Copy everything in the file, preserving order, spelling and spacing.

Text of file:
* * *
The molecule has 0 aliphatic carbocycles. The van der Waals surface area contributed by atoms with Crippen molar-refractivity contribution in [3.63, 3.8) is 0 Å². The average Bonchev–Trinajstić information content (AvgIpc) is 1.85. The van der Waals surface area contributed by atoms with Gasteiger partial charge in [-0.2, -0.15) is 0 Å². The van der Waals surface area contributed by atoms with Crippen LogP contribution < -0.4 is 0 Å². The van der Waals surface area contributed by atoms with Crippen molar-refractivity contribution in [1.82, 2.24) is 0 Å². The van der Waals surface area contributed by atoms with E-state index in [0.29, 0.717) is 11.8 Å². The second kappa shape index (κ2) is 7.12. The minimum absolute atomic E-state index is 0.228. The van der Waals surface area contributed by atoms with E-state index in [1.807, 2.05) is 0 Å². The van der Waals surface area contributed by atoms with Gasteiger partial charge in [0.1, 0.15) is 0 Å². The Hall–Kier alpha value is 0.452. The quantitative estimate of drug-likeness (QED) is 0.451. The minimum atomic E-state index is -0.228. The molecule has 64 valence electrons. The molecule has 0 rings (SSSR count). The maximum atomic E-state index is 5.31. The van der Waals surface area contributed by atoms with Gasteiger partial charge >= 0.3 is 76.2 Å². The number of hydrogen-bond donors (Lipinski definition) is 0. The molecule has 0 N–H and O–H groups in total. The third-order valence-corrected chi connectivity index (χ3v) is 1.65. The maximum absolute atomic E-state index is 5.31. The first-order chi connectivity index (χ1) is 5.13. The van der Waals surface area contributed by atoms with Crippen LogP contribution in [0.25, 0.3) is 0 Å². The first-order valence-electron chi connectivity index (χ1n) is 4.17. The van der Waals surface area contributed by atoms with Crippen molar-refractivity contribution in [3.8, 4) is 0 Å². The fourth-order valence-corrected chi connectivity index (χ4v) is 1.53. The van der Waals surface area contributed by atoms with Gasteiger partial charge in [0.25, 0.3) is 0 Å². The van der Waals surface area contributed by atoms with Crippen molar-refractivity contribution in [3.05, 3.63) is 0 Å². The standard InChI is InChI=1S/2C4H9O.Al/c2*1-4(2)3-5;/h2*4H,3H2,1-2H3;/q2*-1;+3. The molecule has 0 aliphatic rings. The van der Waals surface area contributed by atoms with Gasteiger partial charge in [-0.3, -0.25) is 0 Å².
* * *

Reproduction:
The molecule has 0 aliphatic carbocycles. The van der Waals surface area contributed by atoms with Crippen molar-refractivity contribution in [3.63, 3.8) is 0 Å². The average Bonchev–Trinajstić information content (AvgIpc) is 1.85. The van der Waals surface area contributed by atoms with Gasteiger partial charge in [-0.2, -0.15) is 0 Å². The van der Waals surface area contributed by atoms with Crippen LogP contribution < -0.4 is 0 Å². The van der Waals surface area contributed by atoms with Crippen molar-refractivity contribution in [1.82, 2.24) is 0 Å². The van der Waals surface area contributed by atoms with E-state index in [0.29, 0.717) is 11.8 Å². The second kappa shape index (κ2) is 7.12. The minimum absolute atomic E-state index is 0.228. The van der Waals surface area contributed by atoms with E-state index in [1.807, 2.05) is 0 Å². The van der Waals surface area contributed by atoms with Gasteiger partial charge in [0.1, 0.15) is 0 Å². The Hall–Kier alpha value is 0.452. The quantitative estimate of drug-likeness (QED) is 0.451. The minimum atomic E-state index is -0.228. The molecule has 64 valence electrons. The molecule has 0 rings (SSSR count). The maximum atomic E-state index is 5.31. The van der Waals surface area contributed by atoms with Gasteiger partial charge >= 0.3 is 76.2 Å². The number of hydrogen-bond donors (Lipinski definition) is 0. The molecule has 0 N–H and O–H groups in total. The third-order valence-corrected chi connectivity index (χ3v) is 1.65. The maximum absolute atomic E-state index is 5.31. The first-order chi connectivity index (χ1) is 5.13. The van der Waals surface area contributed by atoms with Crippen LogP contribution in [0.25, 0.3) is 0 Å². The first-order valence-electron chi connectivity index (χ1n) is 4.17. The van der Waals surface area contributed by atoms with Crippen molar-refractivity contribution in [3.8, 4) is 0 Å². The fourth-order valence-corrected chi connectivity index (χ4v) is 1.53. The van der Waals surface area contributed by atoms with Gasteiger partial charge in [0.25, 0.3) is 0 Å². The van der Waals surface area contributed by atoms with Crippen molar-refractivity contribution in [3.05, 3.63) is 0 Å². The standard InChI is InChI=1S/2C4H9O.Al/c2*1-4(2)3-5;/h2*4H,3H2,1-2H3;/q2*-1;+3. The molecule has 0 aliphatic rings. The van der Waals surface area contributed by atoms with Gasteiger partial charge in [-0.3, -0.25) is 0 Å².